The White Ships has been an unlikely bestseller for Capital Books’ Tim Skinner. “You would have thought an account of New Zealand’s WW1 hospital ships would be a specialist title with a limited audience, but we have sold a surprising number.”
Maritime historian Gavin McLean’s spirited account of the two USS Co vessels the Maheno and Marama converted into hospital ships in 1915 was helped by a wealth of archive documentation and a very human drama that occurred on the Maheno: were nurses entitled to officer status and the privileges of rank?
“How many people know that there were civilians at Gallipoli?” McLean also says. “In between handling their ship, the Maheno’s merchant seamen helped the army medics, moving patients and helping in surgery.” And while the government paid the ships’ charter fees, New Zealanders dug deep to fit out the ships’ surgical theatres and to provide comforts for their patients.
Sidelight though it may be, The White Ships is just one of a barrage of international and local book titles that will ensure ‘the war to end all wars’ will be recognised, remembered and re-assessed from the perspective of a century.
QR codes part of overview of our WW1 involvement
Booksellers CEO Lincoln Gould (left), a knowledgeable fan of military history, was impressed by Damien Fenton’s New Zealand and the First World War 1914 – 1919. “It covers the history of New Zealand at war, but with many intriguing differences: unexpectedly it is very, very colourful.
“Of course most of the photographs are black and white but often with sepia finish or bleeding into a marbled like treatment across each page which appears to be achieved by a progressive fading of a photograph. The effect is a sense of age. But then comes the reproduction of colourful paintings such Ion G Brown’s 1915 image of the last moments of New Zealand heroism at Chunuk Bair (below).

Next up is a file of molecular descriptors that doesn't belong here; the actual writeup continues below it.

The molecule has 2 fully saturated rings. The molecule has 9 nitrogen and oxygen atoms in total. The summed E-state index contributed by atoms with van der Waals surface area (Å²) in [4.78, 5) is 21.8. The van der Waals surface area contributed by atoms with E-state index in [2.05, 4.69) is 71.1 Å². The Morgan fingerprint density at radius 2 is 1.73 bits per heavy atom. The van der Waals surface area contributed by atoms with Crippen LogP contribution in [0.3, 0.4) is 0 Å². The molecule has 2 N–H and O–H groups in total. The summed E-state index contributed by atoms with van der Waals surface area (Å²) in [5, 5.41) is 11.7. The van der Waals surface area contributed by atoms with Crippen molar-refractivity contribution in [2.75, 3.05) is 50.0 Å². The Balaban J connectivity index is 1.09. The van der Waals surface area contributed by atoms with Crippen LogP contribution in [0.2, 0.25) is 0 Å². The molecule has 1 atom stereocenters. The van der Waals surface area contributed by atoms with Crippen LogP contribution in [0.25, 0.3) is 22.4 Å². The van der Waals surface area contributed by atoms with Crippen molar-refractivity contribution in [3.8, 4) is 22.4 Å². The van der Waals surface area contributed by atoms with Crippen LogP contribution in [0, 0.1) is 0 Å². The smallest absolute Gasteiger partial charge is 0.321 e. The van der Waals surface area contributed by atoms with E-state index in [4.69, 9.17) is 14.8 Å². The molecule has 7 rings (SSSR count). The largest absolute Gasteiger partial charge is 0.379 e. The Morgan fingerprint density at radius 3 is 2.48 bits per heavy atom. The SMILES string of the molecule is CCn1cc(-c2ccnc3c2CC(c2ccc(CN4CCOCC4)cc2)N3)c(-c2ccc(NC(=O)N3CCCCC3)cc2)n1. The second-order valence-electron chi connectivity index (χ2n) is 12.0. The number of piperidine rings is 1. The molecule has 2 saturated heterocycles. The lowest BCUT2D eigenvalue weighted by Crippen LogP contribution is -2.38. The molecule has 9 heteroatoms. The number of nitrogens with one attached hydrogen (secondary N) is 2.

“The ephemera of the war also provides colour: tickets to fundraising carnivals in Kiwi towns and cities, occupation currency to be used by New Zealand occupation forces in Germany in 1919, programmes for victory marches and victory balls. Scattered throughout are pasted-in envelopes containing for instance, enlistment posters for the young lions of the empire, Australia, Canada, India, and New Zealand to support the Old Lion as he ‘defies his foes.’
The featured pull-out ‘paper engineering’ memorabilia meant each book took 45 minutes to hand assemble at the printing company! New Zealand and the First World War 1914 – 1919 also has a QR code on the slipcase which links readers with smartphones/tablets to online resources. “There will be many more books to come recounting the New Zealand experience of the First World War, but for any family with a connection back to forebears who served, this book will help to understand, maybe not why, but certainly how a young New Zealand stood up to the greatest challenge it had ever faced,” Lincoln comments.
Technical additions such as QR codes can be used fruitfully in history books especially, where it is useful to the reader to see some of the key information used by the historian in informing their works. We expect there to be several larger books like this to come out with their own websites or blogs, for this same purpose.
WW1 shadows current happenings in Ukraine?
Writer’s Week NZ Festival guest Margaret MacMillan is the author of The War that Ended Peace, ‘a catastrophic conflict which killed millions of its men, bled economies dry, shook societies to pieces, and fatally undermined Europe’s dominance of the world… a war which could have been avoided up to the last moment.’
Blogging for the NZ Listener following MacMillan’s discussion, David Larsen noted she drew parallels to what is happening between Russia and Ukraine now: An alarming question that MacMillan did not answer it in terms likely to soothe fears. History is sometimes genuinely leader-driven, she said – “It really matters who’s sitting in the office” – and the desire to project power in order to be seen to have it is as real and dangerous now as it was in 1914.